In his latest collection, Random Exorcisms, Adrian C. Louis writes poems with the rough-edged wit and heart-wrenching sincerity that make him one of the seminal voices in contemporary American poetry. Deeply rooted in Native American traditions and folklore, these poems tackle a broad range of subjects, including Facebook, zombies, horror movies, petty grievances, real grief, and pure political outrage. In a style entirely his own, Louis writes hilarious, genuine, self-deprecating poems that expel a great many demons, including any sense of isolation a reader might feel facing a harsh and lonely world.
In the poem “Necessary Exorcism,” the speaker exorcises himself, more or less, of his grief for his deceased wife. “I made my choice so easily & picked red drama, the joyous pain of it all,” he writes. “Minor Exorcism: 1984” is one of a series of poems that contemplates the memories of small, simple mundanes, like catching a fish, until, “My old heart is thrashing with / long-forgotten boyhood joy.” “Dog the Bounty Hunter Blogs” confronts some of the cruel absurdities of reality TV, while “Naked, Midnight, Sober, Facebooking” expels a great many fearful things, including the fear of growing older. These are poems that make you laugh and cry, nod appreciatively, and then laugh just a little more.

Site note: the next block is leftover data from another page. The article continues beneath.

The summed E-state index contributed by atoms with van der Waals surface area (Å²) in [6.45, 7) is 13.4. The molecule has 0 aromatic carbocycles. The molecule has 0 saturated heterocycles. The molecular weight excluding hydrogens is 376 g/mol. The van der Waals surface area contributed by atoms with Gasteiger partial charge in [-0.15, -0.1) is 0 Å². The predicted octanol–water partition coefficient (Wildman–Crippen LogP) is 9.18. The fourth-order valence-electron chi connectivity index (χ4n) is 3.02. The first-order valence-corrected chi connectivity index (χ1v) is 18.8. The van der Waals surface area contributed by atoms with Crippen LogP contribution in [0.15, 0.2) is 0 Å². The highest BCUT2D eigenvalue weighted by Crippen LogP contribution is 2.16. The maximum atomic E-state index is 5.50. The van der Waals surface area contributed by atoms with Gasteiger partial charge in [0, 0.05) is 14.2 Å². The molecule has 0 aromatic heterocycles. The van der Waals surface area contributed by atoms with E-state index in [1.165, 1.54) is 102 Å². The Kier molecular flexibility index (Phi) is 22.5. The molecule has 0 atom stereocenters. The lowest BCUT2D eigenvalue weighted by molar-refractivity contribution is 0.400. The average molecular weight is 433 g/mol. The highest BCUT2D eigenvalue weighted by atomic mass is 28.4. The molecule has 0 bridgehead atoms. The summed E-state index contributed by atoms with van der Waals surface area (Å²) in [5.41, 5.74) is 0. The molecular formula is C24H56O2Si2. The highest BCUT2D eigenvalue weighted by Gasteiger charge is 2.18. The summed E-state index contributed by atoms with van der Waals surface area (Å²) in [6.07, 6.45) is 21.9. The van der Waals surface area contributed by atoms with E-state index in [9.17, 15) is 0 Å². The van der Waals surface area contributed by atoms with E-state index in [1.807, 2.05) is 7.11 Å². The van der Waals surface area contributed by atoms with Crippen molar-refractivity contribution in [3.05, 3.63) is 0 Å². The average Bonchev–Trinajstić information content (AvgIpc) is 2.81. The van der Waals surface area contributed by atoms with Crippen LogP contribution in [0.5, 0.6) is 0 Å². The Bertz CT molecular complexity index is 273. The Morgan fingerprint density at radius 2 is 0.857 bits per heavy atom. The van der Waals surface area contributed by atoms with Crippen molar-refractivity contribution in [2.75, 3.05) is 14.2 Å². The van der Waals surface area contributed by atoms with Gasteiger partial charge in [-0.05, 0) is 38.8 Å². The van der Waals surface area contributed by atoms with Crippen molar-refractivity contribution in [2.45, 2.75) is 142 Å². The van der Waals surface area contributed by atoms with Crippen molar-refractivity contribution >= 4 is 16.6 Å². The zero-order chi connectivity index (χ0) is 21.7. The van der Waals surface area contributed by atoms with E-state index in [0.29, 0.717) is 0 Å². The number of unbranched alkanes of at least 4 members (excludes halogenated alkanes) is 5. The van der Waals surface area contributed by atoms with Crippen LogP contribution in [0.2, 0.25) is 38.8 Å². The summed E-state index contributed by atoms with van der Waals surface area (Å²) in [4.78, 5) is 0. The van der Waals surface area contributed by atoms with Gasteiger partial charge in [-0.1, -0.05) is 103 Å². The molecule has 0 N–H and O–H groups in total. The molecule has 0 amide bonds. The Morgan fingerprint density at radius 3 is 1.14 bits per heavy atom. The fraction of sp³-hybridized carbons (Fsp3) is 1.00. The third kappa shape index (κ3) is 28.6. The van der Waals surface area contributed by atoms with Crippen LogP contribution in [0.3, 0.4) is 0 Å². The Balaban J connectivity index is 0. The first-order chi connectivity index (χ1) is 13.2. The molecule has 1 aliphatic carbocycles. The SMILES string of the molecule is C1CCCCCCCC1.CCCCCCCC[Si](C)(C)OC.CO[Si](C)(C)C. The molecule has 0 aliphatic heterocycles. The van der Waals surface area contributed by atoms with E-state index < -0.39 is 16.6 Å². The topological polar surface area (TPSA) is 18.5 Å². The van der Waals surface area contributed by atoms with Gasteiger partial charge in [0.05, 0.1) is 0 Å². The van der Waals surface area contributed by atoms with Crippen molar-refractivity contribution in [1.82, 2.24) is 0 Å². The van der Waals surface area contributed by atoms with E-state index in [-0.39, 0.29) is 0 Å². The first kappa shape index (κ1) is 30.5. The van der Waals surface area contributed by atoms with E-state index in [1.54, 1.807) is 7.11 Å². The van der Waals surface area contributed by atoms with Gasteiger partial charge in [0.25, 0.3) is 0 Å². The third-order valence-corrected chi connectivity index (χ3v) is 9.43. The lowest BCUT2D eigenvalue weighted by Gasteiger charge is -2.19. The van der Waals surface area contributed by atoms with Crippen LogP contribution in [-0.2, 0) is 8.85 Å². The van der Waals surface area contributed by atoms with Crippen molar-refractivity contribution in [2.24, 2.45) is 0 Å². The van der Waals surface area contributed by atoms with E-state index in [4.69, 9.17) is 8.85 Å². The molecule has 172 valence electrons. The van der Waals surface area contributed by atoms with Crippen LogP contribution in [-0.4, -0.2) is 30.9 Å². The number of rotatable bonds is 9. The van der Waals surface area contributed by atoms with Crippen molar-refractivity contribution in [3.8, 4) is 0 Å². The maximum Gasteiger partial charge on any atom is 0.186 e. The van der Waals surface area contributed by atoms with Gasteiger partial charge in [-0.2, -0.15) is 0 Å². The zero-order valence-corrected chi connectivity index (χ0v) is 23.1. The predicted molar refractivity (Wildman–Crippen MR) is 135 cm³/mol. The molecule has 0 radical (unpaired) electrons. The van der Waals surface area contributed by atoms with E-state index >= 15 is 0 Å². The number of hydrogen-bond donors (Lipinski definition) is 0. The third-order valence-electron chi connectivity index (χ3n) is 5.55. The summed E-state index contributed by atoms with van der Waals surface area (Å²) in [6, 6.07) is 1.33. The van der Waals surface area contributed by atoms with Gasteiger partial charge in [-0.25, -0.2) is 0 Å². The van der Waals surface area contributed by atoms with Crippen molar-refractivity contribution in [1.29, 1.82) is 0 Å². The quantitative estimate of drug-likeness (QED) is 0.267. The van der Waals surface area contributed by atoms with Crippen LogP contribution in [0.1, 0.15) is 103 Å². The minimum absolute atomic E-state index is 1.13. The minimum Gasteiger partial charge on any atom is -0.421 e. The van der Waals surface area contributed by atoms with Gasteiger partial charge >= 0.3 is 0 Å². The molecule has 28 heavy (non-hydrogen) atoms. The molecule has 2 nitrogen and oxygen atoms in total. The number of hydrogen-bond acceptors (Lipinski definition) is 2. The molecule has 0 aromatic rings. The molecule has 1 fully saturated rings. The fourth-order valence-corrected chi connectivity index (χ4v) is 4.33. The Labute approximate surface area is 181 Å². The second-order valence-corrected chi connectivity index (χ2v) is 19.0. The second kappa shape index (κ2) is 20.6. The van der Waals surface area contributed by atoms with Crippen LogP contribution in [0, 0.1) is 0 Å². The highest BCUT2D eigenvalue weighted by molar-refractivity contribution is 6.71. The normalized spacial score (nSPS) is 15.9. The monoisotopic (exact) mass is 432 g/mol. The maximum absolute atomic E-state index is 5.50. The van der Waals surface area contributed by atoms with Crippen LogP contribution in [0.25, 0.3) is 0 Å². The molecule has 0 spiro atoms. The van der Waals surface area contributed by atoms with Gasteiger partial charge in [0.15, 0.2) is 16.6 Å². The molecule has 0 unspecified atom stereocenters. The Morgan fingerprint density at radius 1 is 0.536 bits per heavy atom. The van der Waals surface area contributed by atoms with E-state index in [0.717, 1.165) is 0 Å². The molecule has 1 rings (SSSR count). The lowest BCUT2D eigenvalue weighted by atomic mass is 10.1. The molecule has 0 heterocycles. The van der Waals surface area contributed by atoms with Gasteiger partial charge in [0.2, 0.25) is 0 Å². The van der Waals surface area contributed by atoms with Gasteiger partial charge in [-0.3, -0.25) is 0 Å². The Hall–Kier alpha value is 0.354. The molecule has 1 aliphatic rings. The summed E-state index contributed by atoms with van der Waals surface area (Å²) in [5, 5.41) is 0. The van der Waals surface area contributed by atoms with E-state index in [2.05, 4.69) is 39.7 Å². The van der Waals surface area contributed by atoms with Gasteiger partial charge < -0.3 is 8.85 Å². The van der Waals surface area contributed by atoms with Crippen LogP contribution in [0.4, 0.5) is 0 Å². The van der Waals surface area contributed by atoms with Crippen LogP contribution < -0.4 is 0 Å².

Born and raised in Nevada, Adrian C. Louis is an enrolled member of the Lovelock Paiute Tribe. A graduate of Brown University where he also earned a Master’s Degree in Creative Writing, Louis was professor of English at Minnesota State University in Marshall until his retirement in 2014. Author of ten books of poems, including Logorrhea, which was a finalist for the Los Angeles Times Book Prize, Louis also wrote two works of fiction: Wild Indians & Other Creatures and Skins.